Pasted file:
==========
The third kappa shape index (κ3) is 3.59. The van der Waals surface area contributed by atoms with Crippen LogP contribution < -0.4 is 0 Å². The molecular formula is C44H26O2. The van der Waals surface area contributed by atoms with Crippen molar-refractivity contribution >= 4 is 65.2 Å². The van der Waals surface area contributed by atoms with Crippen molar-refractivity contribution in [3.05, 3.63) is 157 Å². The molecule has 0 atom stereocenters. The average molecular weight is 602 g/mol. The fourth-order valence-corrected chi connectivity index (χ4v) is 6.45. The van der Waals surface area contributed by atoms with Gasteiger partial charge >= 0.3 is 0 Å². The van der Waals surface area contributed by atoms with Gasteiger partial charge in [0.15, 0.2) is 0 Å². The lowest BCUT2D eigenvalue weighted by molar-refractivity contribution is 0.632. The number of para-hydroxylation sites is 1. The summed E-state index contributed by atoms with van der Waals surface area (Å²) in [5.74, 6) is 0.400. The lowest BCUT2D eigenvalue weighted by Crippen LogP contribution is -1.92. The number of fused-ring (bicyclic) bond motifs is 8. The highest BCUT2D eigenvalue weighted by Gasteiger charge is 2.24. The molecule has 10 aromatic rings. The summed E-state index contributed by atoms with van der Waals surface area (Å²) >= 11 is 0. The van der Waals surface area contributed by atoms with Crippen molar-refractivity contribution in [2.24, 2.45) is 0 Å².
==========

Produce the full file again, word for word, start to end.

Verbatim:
The third kappa shape index (κ3) is 3.59. The van der Waals surface area contributed by atoms with Crippen LogP contribution < -0.4 is 0 Å². The molecular formula is C44H26O2. The van der Waals surface area contributed by atoms with Crippen molar-refractivity contribution >= 4 is 65.2 Å². The van der Waals surface area contributed by atoms with Crippen molar-refractivity contribution in [3.05, 3.63) is 157 Å². The molecule has 0 atom stereocenters. The average molecular weight is 602 g/mol. The fourth-order valence-corrected chi connectivity index (χ4v) is 6.45. The van der Waals surface area contributed by atoms with Gasteiger partial charge >= 0.3 is 0 Å². The van der Waals surface area contributed by atoms with Gasteiger partial charge in [0.15, 0.2) is 0 Å². The lowest BCUT2D eigenvalue weighted by molar-refractivity contribution is 0.632. The number of para-hydroxylation sites is 1. The summed E-state index contributed by atoms with van der Waals surface area (Å²) in [5.74, 6) is 0.400. The lowest BCUT2D eigenvalue weighted by Crippen LogP contribution is -1.92. The number of fused-ring (bicyclic) bond motifs is 8. The highest BCUT2D eigenvalue weighted by Gasteiger charge is 2.24. The molecule has 10 aromatic rings. The summed E-state index contributed by atoms with van der Waals surface area (Å²) >= 11 is 0. The van der Waals surface area contributed by atoms with Crippen molar-refractivity contribution in [2.24, 2.45) is 0 Å².